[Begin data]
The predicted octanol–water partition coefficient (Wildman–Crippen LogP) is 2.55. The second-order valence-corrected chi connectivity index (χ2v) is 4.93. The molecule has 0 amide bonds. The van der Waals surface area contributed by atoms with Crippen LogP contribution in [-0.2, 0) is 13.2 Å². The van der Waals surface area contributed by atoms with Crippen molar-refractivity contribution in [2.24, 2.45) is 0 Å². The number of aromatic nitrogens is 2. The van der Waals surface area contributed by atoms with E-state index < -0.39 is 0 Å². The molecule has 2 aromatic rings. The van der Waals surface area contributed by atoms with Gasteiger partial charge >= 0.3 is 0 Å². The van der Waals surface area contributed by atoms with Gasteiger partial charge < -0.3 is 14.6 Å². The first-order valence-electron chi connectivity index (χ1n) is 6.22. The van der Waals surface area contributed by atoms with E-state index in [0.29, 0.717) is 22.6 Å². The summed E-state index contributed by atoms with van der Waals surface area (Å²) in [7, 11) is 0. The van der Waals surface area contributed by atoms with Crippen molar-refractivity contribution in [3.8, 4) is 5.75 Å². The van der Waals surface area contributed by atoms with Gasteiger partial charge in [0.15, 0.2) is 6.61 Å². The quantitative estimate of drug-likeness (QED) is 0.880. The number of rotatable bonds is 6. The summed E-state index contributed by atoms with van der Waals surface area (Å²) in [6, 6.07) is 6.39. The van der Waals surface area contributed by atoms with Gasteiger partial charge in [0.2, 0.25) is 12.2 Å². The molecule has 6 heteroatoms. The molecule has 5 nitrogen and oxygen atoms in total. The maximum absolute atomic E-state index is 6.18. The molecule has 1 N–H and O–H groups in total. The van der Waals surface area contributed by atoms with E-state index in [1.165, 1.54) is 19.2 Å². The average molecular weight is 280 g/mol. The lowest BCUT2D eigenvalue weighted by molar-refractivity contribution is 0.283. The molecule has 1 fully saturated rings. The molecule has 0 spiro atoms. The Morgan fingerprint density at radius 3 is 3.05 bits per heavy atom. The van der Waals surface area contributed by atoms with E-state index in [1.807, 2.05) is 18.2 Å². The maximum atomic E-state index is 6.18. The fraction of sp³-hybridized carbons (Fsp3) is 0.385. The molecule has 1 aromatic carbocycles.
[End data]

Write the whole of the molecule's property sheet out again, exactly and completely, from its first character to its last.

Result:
The predicted octanol–water partition coefficient (Wildman–Crippen LogP) is 2.55. The second-order valence-corrected chi connectivity index (χ2v) is 4.93. The molecule has 0 amide bonds. The van der Waals surface area contributed by atoms with Crippen LogP contribution in [-0.2, 0) is 13.2 Å². The van der Waals surface area contributed by atoms with Crippen molar-refractivity contribution in [2.24, 2.45) is 0 Å². The number of aromatic nitrogens is 2. The van der Waals surface area contributed by atoms with E-state index < -0.39 is 0 Å². The molecule has 2 aromatic rings. The van der Waals surface area contributed by atoms with Gasteiger partial charge >= 0.3 is 0 Å². The van der Waals surface area contributed by atoms with Gasteiger partial charge < -0.3 is 14.6 Å². The first-order valence-electron chi connectivity index (χ1n) is 6.22. The van der Waals surface area contributed by atoms with E-state index in [0.29, 0.717) is 22.6 Å². The summed E-state index contributed by atoms with van der Waals surface area (Å²) in [7, 11) is 0. The van der Waals surface area contributed by atoms with Crippen molar-refractivity contribution in [3.8, 4) is 5.75 Å². The van der Waals surface area contributed by atoms with Gasteiger partial charge in [0.15, 0.2) is 6.61 Å². The quantitative estimate of drug-likeness (QED) is 0.880. The number of rotatable bonds is 6. The summed E-state index contributed by atoms with van der Waals surface area (Å²) in [6, 6.07) is 6.39. The van der Waals surface area contributed by atoms with Gasteiger partial charge in [0.2, 0.25) is 12.2 Å². The molecule has 6 heteroatoms. The molecule has 5 nitrogen and oxygen atoms in total. The maximum absolute atomic E-state index is 6.18. The molecule has 1 N–H and O–H groups in total. The van der Waals surface area contributed by atoms with E-state index in [1.165, 1.54) is 19.2 Å². The average molecular weight is 280 g/mol. The lowest BCUT2D eigenvalue weighted by molar-refractivity contribution is 0.283. The molecule has 1 fully saturated rings. The molecule has 0 spiro atoms. The Morgan fingerprint density at radius 3 is 3.05 bits per heavy atom. The van der Waals surface area contributed by atoms with E-state index in [1.807, 2.05) is 18.2 Å². The maximum atomic E-state index is 6.18. The fraction of sp³-hybridized carbons (Fsp3) is 0.385. The molecule has 1 aromatic carbocycles.